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Cold weather safety tips

Cold weather safety tips
Cold blast

Here are some tips to keep you, your family and pets safe during the frigid weather:

  • Bring pets inside. If you're cold, they're cold. If you can't, make sure outdoor animals have adequate shelter, unfrozen water and food.
  • Prepare at home with emergency supplies that include three days' food and water; a battery-powered and/or hand-crank radio with extra batteries to hear local information if the power is out; a first aid kit and necessary medications; blankets and warm clothing, supplies for special members of your household, and pet items.
  • Drivers should keep an emergency winter kit in vehicles. Include bottles of water and granola bars or other non-perishable food; bags of sand or cat litter to provide traction under tires; hats, gloves and blankets; and cell phone chargers.
  • Keep space heaters at least three feet from other objects. Never leave them unattended.
    In case of power outages, use flashlights instead of candles for light.
  • Charge mobile devices.
  • Use generators only outdoors and only in well ventilated areas and follow manufacturer's instructions exactly.

The Centers for Disease Control says children and senior citizens can be especially susceptible to the cold weather.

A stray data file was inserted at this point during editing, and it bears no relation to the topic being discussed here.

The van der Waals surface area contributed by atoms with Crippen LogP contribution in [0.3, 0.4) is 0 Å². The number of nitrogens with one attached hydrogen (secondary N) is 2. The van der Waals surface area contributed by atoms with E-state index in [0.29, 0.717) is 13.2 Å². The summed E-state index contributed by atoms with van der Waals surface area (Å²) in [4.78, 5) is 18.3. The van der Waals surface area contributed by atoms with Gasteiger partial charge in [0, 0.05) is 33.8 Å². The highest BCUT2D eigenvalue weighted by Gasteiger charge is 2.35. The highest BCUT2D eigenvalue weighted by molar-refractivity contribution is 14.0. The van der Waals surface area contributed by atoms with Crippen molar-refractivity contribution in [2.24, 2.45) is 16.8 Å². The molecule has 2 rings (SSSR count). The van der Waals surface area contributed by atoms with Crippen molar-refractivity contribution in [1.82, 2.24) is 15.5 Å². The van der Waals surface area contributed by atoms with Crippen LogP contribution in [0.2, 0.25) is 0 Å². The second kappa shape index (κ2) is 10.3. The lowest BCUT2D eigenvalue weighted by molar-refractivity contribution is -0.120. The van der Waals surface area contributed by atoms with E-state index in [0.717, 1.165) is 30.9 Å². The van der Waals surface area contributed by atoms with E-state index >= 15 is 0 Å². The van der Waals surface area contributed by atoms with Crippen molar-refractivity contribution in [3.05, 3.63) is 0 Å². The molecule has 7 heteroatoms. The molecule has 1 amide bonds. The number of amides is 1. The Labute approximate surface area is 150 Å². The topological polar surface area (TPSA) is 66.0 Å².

• Warning signs of hypothermia include shivering, exhaustion, confusion, fumbling hands, memory loss, slurred speech and drowsiness.
  • If you notice any of those warning signs, doctors say you should take the person's temperature. If it's below 95 degrees, you should get them medical attention immediately.
  • Symptoms of frostbite include a white or grayish-yellow skin area, skin that feels unusually firm or waxy, swelling and numbness.
  • If you see these symptoms, you should get into a warm room as soon as possible and warm the affected area with body heat or warm, not hot, water.

Recommended winter heating guidelines associated with natural gas that can help keep homes and businesses safe from Virginia Natural Gas:

  • Exercise caution removing snow or ice from your natural gas meter. Use your hands or a broom, not a shovel or mechanized equipment, to brush away snow or ice from your outdoor meter. Never kick or hit your gas meter or its piping with a hammer or any hard object to break away built-up snow or ice.
  • Following a weather emergency, ensure the natural gas meter is visible at all times and accessible to emergency responders.
  • Heavy snow and ice may weigh down power lines and tree limbs, causing them to fall. If a natural gas meter is damaged or gas line is exposed, immediately leave the area and call the 24-hour emergency response line, at 1-877-572-3342 from a safe location.
  • To ensure the safe, proper operation of natural gas appliances, such as a furnace and water heater, and to prevent a potentially hazardous buildup of carbon monoxide within your home, ensure that outdoor vent openings and air intakes are not obstructed by snow or ice. Some direct-vent and high-efficiency equipment have outdoor vents and air intakes that are connected to the appliance and are directly located on the exterior wall of a home or business.

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